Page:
An Italian Brexit Law Decree entered into force last 26th March, introducing measures to establish a transitional regime in Italy in the event of a no-deal Brexit. The provisions of the Italian Brexit Law Decree will help mitigating risks for Italian clients and investors inherent to an unorganised discontinuation of business activities of UK firms currently operating in Italy in case of withdrawal of the UK from Europe without an agreement.
In this brief post we will concentrate on the temporary permission regime introduced for UK investment firms by the Italian Brexit Law Decree.
Should I Stay or Should I Go
The Italian Brexit Law Decree provides for different measures depending on the type of firms operating in Italy (i.e. banks, electronic money providers, payments institutions, asset managers and investment advisors). In some cases, the approach adopted by the Italian Brexit Law Decree is to establish a temporary permission regime to allow for temporary continuation of provision of services in Italy by UK firms. In some others, it simply stipulates rules for an orderly and organised exit from the country by UK firms operating in Italy. Also, depending on the type of firm, the notification required to avail of the temporary permission regime will have to be made either to the Bank of Italy or Consob.
For investment firms, Consob is the body that should receive the relevant notifications.
British Investment Firms
Consob released an explanatory notice (please find it here) detailing the requirements for intermediaries providing investment services or carrying out investment service activities in Italy. The provisions are all subject to the UK exiting the EU without an agreement and are different on the basis of a) type of entity; b) way services are provided (freedom to provide services vs. branch); and c) target client.
Accordingly, UK based investment firms providing investment services and activities in Italy:
a) under the freedom to provide services – may continue to perform the same activities only vis-a-vis eligible counterparts and professional clients until the adoption of a decision of the European Commission pursuant to article 47, paragraph 1 MiFIR and in any case not beyond the transitional period;
b) through a branch – may continue during the transitional period to carry out the same activities;
c) under the freedom to provide services – vis-a-vis retail clients and opt-up professional clients shall terminate activity by the date of withdrawal.
The temporary permission regime will last for 18 months. UK firms interested in carrying out activities also beyond this time-frame will have to make arrangements for direct authorisation with domestic authorities in Italy within 6 months from the commencement date of the temporary permission regime period.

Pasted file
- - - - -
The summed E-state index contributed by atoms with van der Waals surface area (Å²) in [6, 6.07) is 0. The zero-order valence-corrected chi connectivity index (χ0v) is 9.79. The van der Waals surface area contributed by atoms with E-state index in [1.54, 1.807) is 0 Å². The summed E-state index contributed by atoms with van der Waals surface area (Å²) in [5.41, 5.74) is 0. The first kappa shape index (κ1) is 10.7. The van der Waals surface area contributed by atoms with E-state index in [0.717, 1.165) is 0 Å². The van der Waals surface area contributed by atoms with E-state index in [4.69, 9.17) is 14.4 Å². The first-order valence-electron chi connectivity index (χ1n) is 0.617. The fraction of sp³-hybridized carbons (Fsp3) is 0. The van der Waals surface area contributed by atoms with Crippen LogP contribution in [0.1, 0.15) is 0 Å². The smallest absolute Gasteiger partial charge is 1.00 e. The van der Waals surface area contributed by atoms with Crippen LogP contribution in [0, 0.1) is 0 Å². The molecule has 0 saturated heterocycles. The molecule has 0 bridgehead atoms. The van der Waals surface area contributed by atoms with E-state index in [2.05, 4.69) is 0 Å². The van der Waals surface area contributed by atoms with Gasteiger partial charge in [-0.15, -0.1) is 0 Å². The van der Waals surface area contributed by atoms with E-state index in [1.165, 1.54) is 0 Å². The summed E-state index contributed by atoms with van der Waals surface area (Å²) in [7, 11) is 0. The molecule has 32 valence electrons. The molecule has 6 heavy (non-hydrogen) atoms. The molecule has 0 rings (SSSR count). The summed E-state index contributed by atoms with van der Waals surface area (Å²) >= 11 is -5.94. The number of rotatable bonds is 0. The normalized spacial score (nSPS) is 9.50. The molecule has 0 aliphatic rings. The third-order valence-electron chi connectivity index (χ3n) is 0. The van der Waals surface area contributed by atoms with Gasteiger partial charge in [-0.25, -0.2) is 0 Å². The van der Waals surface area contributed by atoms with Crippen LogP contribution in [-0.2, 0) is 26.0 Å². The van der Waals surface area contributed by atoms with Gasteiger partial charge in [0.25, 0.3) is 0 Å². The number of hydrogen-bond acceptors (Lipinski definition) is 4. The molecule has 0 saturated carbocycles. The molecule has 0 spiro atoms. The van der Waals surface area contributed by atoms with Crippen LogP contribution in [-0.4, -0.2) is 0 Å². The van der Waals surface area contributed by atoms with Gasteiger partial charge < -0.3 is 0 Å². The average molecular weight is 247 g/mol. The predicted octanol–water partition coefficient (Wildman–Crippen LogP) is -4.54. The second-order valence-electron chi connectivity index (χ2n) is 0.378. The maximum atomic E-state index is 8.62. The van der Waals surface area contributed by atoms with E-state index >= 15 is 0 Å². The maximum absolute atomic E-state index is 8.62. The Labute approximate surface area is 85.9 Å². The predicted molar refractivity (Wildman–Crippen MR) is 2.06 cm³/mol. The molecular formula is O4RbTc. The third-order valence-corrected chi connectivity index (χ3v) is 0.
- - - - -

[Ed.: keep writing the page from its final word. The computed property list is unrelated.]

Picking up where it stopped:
Notices to Consob and Forms
In the above cases under a) and b), UK investment firms may activate their temporary permission by submitting with Consob within 3 days from the date of withdrawal the notification forms below.
a) Notification form for firms operating under the freedom to provide services – click here
b) Notification form for firms operating under right of establishment – click here.
Within 15 days from the date of withdrawal, the same firms will also have to send to Consob information and data on existing client relationships using this form.
The notifications, applications and notices described in this communication must be sent to CONSOB at the following certified email address: din.Brexit@pec.consob.it.
Notices to Investors
In the case under c) above, investment firms – within fifteen days of the date of entry into force of the decree – shall inform their clients, other entities with whom they have business relations as well as CONSOB about the procedures to ensure orderly termination of their activity. In order to mitigate the risk of adverse consequences for clients, these intermediaries will have to terminate existing contracts in the shortest time frame possible and in any event no later than 6 months from withdrawal date. No new contracts shall have to be entered into nor existing contracts renewed.
Clients shall be informed by means of notices drafted using clear language and highlighting the consequences and the measures prepared in the event of a ‘hard Brexit’ scenario, as well as providing adequate evidence of the initiatives taken to ensure the orderly termination of activity and of the impact on existing contractual relations.
The Italian Brexit Law Decree has established very detailed measures for a temporary permission regime. However, what is authentic about these measures is that in certain specific situations, UK firms will not be allowed to continue operations in Italy, if not for the time sufficient required exclusively to dismantle their operations and make sure that Italian clients are informed accordingly of the relevant operations being ceased and terminated.